NASA’s Astrobiology Origins

A new portrait of Dan Goldin was unveiled at NASA Headquarters in September 2008. Goldin was NASA’s Administrator from 1992 to 2001, and created the Astrobiology program.
Photo Credit: Bill Ingalls/NASA

Recently in Washington DC, a portrait was unveiled at NASA Headquarters. The painting depicts Dan Goldin, NASA’s Administrator from April 1992 to November 2001, with his hands resting on Earth, while a number of planets orbit in the background. This artistic touch alludes to the discovery of alien worlds that began in earnest during Goldin’s time in office, and links his legacy to NASA’s Astrobiology program.

When he began his tenure at NASA, Goldin says the focus of science was swinging like a pendulum from mainly physics towards including more biology. Around this time he attended an astronomical meeting in Texas. He asked the participants — scientists who were going to use telescopes to search for life in the universe — if any of them were trained in the biological sciences.

“Out of 1,500 people, only 13 hands went up,” he says. “I came back from that conference determined that we were going to have to integrate biologists with physicists.”

Because Astrobiology draws from both physics and biology (as well as other fields of science such as geology, chemistry and paleontology), Goldin thought the perfect way to achieve his goal would be to create an Astrobiology Institute. Rather than spend millions on a new building, Goldin decided the bricks for this new institution would be virtual, taking advantage of recent advances in computer technology. Investigators from across the US would meet in cyberspace. This virtual institute became the NASA Astrobiology Institute, or NAI, and the center of operations was NASA’s Ames Research Center in Mountain View, California.

To head the Institute, Goldin selected Barry Blumberg, a Nobel Prize-winning scientist. Blumberg accepted NASA’s offer to fly him out to the job interview on a T-38 Talon supersonic jet, even though it meant he first had to take ejector seat training. So perhaps it required no great leap in courage for him to take on a nascent program based on what many still consider to be an untested science.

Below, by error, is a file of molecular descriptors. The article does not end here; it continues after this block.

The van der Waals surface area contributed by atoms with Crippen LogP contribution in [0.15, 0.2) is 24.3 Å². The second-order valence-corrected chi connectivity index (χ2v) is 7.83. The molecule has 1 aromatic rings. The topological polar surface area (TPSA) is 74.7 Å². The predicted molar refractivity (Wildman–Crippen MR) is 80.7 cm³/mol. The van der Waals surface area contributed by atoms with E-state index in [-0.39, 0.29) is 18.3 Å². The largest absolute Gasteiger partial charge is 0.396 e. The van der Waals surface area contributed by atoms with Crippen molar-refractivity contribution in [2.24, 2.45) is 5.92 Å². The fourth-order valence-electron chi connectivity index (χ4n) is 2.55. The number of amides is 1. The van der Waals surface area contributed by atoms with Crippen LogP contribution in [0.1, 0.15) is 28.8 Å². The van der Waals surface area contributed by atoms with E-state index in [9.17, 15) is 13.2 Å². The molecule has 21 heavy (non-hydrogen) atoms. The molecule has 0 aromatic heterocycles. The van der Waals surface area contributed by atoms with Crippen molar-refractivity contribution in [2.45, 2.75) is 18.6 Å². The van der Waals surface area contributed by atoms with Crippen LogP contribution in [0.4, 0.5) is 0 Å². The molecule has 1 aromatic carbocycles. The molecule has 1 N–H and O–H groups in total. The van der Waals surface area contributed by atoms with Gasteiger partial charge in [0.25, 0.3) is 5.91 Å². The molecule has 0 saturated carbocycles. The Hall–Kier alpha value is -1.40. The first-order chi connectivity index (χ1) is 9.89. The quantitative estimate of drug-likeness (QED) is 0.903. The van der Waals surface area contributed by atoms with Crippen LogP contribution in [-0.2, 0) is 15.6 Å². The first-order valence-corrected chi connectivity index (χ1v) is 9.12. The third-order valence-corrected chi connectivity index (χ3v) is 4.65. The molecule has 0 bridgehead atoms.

Baruch Blumberg was the first director of the NASA Astrobiology Institute. His term of office lasted from 1999 to 2002.
Photo Credit: NASA

Blumberg says that from the start, he was impressed by Goldin’s vision for Astrobiology and the depth of his knowledge. For instance, Goldin told him that in order to develop a program to study the origin and evolution of life in the universe, scientists needed to be able to recognize life beyond the Earth. Alien life might not look like anything we would expect, so scientists would have to focus on more fundamental things, such as biomolecules and basic life processes.

“A lot of the stuff we did (at NAI) was to understand biosignatures,” says Blumberg. “The notion was that Earth and Mars were very similar in the first billion years or so. One of the last things I wanted to do was pay for missions — our total budget was less than the cost of a launch — but every project had either an existing mission or a proposed mission that it was contributing to.”

While NAI researchers had to keep missions in mind, Blumberg didn’t expect their projects to have a certain goal or to come up with specific results.